SEATTLE -- Methamphetamine-induced psychosis is a challenging condition from both a medical and legal perspective, according to a panel of addiction specialists at the annual meeting of the American Academy of Psychiatry and the Law.
Its is a potent, highly addictive drug that is relatively cheap and easy to make, but "unfortunately, it is also very neurotoxic," said Dr. Mace Beckson, a forensic psychiatrist at the University of California, Los Angeles.
In addition, users of the drug often run into trouble with the law because some of its adverse effects, such as cognitive impairment, paranoia, and psychosis, may be associated with violent behavior. Originally, the drug and the problems associated with it were confined to the western United States and Hawaii, but they have now "spread eastward," he said.
Dr. David Y. Kan, a psychiatrist and substance abuse specialist at the University of California, San Francisco, said that acute methamphetamine psychosis occurs mainly with the use of high doses and that people may become psychotic after just one such incident.
Several risk factors for methamphetamine psychosis have been identified and include preexisting personality disorder (especially antisocial personality disorder), intravenous injection or smoking of the drug, abuse of other substances, previous psychosis, and brain injury.
"The psychosis of methamphetamine tends to be predominantly a positive-symptom psychosis," Dr. Kan noted. Negative symptoms such as alogia, abulia, and the inability to communicate or form thoughts are relatively rare, which helps differentiate it from schizophrenia. "If a person can tell a joke or can laugh at a joke, then they are probably methamphetamine psychotic" and not schizophrenic.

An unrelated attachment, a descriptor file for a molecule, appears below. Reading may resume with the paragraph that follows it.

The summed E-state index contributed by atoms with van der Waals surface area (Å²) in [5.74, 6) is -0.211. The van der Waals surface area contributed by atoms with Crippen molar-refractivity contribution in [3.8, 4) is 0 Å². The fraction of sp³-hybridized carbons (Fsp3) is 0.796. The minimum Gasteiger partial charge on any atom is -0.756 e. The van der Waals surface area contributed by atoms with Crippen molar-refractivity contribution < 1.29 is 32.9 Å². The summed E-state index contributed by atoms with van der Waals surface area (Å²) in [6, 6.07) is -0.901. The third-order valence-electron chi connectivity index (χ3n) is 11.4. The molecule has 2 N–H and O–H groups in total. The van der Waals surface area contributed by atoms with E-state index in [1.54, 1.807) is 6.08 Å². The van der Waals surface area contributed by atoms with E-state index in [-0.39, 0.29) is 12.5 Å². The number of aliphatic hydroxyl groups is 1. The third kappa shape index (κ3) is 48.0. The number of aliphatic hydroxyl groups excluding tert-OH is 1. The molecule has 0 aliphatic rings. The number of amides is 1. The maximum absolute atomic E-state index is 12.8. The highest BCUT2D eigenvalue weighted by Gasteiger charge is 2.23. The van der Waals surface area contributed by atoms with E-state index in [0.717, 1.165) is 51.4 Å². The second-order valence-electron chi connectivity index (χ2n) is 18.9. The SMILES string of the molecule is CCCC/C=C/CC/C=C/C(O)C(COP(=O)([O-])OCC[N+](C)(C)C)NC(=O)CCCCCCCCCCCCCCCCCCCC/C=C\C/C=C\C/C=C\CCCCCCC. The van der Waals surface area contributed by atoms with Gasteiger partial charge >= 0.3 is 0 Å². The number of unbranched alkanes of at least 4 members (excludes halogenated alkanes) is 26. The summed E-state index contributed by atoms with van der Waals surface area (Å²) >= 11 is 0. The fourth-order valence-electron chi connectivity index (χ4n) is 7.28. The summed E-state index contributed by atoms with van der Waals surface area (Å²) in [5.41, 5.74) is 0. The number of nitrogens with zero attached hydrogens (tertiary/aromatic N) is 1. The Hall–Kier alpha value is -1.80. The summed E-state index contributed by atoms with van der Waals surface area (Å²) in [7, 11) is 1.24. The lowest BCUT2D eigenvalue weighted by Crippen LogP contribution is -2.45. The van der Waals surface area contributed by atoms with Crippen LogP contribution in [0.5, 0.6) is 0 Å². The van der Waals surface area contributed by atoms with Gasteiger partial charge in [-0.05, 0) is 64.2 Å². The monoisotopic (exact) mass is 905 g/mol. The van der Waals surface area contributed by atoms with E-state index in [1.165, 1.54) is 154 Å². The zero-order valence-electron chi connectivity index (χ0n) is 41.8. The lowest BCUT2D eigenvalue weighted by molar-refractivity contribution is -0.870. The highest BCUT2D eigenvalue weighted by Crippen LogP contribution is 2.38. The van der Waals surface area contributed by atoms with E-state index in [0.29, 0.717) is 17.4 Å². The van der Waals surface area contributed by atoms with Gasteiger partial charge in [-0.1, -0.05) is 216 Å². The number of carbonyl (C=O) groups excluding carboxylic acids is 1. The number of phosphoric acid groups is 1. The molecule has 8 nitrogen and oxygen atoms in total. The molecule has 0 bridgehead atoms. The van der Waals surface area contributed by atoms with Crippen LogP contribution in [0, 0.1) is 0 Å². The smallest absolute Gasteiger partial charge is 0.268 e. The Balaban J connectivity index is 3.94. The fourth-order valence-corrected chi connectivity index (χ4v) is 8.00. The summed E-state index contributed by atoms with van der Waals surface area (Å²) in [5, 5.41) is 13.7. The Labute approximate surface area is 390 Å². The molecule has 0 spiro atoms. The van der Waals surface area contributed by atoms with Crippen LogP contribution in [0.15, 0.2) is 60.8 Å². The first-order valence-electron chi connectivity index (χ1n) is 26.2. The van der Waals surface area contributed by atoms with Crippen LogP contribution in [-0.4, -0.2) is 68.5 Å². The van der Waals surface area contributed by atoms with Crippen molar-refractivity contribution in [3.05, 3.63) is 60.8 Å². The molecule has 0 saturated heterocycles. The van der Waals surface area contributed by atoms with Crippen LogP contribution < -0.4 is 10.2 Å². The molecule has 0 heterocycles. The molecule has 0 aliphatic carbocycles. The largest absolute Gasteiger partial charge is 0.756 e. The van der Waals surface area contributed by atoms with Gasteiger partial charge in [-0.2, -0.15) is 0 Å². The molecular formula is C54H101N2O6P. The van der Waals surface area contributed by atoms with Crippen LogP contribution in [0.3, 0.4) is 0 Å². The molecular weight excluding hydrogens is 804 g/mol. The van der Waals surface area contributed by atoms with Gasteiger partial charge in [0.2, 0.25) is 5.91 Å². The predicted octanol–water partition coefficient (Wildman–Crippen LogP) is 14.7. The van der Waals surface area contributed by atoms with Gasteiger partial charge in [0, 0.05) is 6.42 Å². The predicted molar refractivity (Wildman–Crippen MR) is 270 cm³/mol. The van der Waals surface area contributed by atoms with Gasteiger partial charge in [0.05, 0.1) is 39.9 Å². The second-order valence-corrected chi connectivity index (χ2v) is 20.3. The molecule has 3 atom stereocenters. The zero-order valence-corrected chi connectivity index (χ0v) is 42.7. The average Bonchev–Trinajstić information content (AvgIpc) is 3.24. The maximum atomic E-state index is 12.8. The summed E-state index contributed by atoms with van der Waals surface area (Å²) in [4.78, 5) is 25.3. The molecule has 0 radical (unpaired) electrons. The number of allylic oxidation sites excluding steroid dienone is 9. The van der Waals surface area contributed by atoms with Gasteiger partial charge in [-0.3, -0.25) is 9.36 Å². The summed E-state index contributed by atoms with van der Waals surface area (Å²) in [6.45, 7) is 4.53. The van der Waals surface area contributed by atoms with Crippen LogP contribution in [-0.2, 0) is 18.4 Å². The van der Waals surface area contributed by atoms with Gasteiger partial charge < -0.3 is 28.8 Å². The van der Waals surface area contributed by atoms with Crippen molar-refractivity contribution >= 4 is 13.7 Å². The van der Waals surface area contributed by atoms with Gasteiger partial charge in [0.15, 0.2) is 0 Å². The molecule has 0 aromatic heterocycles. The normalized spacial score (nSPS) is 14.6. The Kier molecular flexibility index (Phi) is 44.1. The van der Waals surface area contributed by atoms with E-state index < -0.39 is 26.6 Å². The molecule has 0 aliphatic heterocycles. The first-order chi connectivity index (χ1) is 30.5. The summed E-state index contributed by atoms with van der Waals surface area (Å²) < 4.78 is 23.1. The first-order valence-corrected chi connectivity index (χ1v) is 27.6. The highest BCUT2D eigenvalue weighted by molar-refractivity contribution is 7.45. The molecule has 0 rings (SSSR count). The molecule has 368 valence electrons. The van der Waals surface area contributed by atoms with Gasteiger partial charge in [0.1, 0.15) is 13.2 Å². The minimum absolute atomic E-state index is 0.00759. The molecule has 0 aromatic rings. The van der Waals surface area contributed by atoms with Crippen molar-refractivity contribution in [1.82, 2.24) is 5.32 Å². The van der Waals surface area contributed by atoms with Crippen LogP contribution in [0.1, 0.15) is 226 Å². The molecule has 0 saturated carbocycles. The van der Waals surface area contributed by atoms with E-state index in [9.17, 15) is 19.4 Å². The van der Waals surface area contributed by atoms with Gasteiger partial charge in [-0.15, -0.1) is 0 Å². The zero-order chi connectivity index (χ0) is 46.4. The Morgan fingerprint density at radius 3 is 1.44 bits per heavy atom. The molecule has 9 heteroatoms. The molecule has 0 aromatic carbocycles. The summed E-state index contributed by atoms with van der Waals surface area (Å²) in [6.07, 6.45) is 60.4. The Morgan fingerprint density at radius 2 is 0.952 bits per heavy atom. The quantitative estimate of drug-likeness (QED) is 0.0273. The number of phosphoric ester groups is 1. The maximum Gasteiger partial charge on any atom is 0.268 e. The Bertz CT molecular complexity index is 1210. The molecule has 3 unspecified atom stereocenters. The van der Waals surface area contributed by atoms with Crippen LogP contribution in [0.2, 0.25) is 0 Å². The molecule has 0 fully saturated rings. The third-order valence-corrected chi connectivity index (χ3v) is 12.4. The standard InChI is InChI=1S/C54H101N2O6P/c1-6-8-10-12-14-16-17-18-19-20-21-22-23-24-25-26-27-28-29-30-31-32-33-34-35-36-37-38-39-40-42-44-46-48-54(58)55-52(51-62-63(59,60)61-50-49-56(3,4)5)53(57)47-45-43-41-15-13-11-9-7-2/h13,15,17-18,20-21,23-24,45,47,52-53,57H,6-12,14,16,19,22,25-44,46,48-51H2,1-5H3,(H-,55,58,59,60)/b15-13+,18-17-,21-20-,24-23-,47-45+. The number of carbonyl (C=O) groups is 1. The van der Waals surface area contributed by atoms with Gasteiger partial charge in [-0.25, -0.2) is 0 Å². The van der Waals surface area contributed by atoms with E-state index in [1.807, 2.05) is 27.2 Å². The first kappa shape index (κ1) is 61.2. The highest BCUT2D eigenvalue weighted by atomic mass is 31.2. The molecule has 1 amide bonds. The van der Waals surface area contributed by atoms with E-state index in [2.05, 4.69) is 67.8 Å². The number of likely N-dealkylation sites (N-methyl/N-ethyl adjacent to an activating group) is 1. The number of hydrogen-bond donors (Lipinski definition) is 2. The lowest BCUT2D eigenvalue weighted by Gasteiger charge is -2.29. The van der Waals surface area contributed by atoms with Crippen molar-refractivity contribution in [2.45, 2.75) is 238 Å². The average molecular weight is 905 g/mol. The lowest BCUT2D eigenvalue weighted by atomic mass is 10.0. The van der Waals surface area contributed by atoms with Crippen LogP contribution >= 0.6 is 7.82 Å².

The psychosis typically begins 5-90 hours after starting use of methamphetamine. Users experience sudden hallucinations that are more often visual than auditory and generally in the presence of a clear sensorium. Psychotic users also have paranoid, reality-based delusions and ideas of reference, and are restless and agitated.
"Often, this is one of the few intoxications that includes management from the medical standpoint" with the administration of antipsychotics for the agitation, Dr. Kan noted.
When the psychotic symptoms persist or recur after drug use has stopped, the diagnosis shifts to chronic methamphetamine psychosis. "We make this call all the time, although it's not technically recognized by the DSM-IV," he commented.
Individuals with chronic psychosis often have acute, flashback-type episodes in response to psychosocial stressors, and may experience psychotic symptoms even if they take relatively low doses of methamphetamine. During the flashbacks, plasma levels of norepinephrine and lesser metabolites of dopamine are elevated, and that surge in norepinephrine resembles that in post-traumatic stress disorder, Dr. Kan said. "There may be a different mechanism at play [rather than] traditional dopaminergic models of psychosis."
The association of methamphetamine use with violence is highly controversial because most data come from the criminal justice system. …